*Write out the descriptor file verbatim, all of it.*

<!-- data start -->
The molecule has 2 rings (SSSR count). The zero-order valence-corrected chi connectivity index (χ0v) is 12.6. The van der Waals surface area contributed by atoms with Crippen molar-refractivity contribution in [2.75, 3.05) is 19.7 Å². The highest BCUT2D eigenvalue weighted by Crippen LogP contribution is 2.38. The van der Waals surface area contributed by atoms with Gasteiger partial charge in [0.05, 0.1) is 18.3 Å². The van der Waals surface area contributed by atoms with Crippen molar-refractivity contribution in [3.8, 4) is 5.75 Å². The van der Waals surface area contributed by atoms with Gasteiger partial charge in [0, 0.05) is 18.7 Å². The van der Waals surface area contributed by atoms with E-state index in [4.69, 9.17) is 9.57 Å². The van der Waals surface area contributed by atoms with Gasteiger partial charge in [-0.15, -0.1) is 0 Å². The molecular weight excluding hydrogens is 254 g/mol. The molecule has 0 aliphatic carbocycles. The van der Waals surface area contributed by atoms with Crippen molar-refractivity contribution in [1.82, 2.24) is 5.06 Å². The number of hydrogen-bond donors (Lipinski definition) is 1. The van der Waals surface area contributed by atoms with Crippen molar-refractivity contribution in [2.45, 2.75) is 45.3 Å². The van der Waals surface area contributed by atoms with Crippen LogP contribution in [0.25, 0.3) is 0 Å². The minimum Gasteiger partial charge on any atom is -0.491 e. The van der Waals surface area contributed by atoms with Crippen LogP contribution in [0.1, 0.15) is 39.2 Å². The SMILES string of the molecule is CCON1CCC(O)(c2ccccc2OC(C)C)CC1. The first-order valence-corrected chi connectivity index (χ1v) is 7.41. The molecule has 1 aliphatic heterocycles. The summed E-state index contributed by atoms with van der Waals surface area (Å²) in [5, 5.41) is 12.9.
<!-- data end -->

The molecule has 2 rings (SSSR count). The zero-order valence-corrected chi connectivity index (χ0v) is 12.6. The van der Waals surface area contributed by atoms with Crippen molar-refractivity contribution in [2.75, 3.05) is 19.7 Å². The highest BCUT2D eigenvalue weighted by Crippen LogP contribution is 2.38. The van der Waals surface area contributed by atoms with Gasteiger partial charge in [0.05, 0.1) is 18.3 Å². The van der Waals surface area contributed by atoms with Crippen molar-refractivity contribution in [3.8, 4) is 5.75 Å². The van der Waals surface area contributed by atoms with Gasteiger partial charge in [0, 0.05) is 18.7 Å². The van der Waals surface area contributed by atoms with E-state index in [4.69, 9.17) is 9.57 Å². The van der Waals surface area contributed by atoms with Gasteiger partial charge in [-0.15, -0.1) is 0 Å². The molecular weight excluding hydrogens is 254 g/mol. The molecule has 0 aliphatic carbocycles. The van der Waals surface area contributed by atoms with Crippen molar-refractivity contribution in [1.82, 2.24) is 5.06 Å². The number of hydrogen-bond donors (Lipinski definition) is 1. The van der Waals surface area contributed by atoms with Crippen molar-refractivity contribution in [2.45, 2.75) is 45.3 Å². The van der Waals surface area contributed by atoms with Crippen LogP contribution in [0.25, 0.3) is 0 Å². The minimum Gasteiger partial charge on any atom is -0.491 e. The van der Waals surface area contributed by atoms with Crippen LogP contribution in [0.1, 0.15) is 39.2 Å². The SMILES string of the molecule is CCON1CCC(O)(c2ccccc2OC(C)C)CC1. The first-order valence-corrected chi connectivity index (χ1v) is 7.41. The molecule has 1 aliphatic heterocycles. The summed E-state index contributed by atoms with van der Waals surface area (Å²) in [5, 5.41) is 12.9.